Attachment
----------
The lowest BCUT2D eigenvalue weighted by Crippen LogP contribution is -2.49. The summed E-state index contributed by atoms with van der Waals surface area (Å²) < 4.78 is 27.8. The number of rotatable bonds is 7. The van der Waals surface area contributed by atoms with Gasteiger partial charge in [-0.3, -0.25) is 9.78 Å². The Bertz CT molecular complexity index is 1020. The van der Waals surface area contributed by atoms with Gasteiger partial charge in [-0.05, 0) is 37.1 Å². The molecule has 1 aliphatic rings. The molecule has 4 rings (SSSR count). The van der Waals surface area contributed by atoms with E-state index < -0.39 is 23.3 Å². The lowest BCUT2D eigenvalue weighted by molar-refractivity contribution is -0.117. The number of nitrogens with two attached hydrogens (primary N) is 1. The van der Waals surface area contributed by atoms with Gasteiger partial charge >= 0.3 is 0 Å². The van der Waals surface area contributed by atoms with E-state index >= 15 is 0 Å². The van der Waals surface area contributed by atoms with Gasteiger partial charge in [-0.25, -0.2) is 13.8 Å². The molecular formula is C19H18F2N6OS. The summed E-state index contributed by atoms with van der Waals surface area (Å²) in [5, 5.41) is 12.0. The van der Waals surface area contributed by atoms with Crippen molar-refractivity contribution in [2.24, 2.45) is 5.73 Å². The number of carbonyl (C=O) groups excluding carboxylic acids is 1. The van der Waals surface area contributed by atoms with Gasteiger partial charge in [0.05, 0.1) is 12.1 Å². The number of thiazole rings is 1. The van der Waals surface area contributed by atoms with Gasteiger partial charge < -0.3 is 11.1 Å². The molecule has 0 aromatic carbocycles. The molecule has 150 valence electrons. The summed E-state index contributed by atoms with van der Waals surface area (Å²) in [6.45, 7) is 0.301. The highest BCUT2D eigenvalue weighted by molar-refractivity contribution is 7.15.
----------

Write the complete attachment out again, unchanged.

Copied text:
The lowest BCUT2D eigenvalue weighted by Crippen LogP contribution is -2.49. The summed E-state index contributed by atoms with van der Waals surface area (Å²) < 4.78 is 27.8. The number of rotatable bonds is 7. The van der Waals surface area contributed by atoms with Gasteiger partial charge in [-0.3, -0.25) is 9.78 Å². The Bertz CT molecular complexity index is 1020. The van der Waals surface area contributed by atoms with Gasteiger partial charge in [-0.05, 0) is 37.1 Å². The molecule has 1 aliphatic rings. The molecule has 4 rings (SSSR count). The van der Waals surface area contributed by atoms with E-state index < -0.39 is 23.3 Å². The lowest BCUT2D eigenvalue weighted by molar-refractivity contribution is -0.117. The number of nitrogens with two attached hydrogens (primary N) is 1. The van der Waals surface area contributed by atoms with Gasteiger partial charge >= 0.3 is 0 Å². The van der Waals surface area contributed by atoms with E-state index >= 15 is 0 Å². The van der Waals surface area contributed by atoms with Gasteiger partial charge in [-0.25, -0.2) is 13.8 Å². The molecular formula is C19H18F2N6OS. The summed E-state index contributed by atoms with van der Waals surface area (Å²) in [5, 5.41) is 12.0. The van der Waals surface area contributed by atoms with Crippen molar-refractivity contribution in [2.24, 2.45) is 5.73 Å². The number of carbonyl (C=O) groups excluding carboxylic acids is 1. The van der Waals surface area contributed by atoms with Gasteiger partial charge in [0.05, 0.1) is 12.1 Å². The number of thiazole rings is 1. The van der Waals surface area contributed by atoms with Gasteiger partial charge < -0.3 is 11.1 Å². The molecule has 0 aromatic carbocycles. The molecule has 150 valence electrons. The summed E-state index contributed by atoms with van der Waals surface area (Å²) in [6.45, 7) is 0.301. The highest BCUT2D eigenvalue weighted by molar-refractivity contribution is 7.15.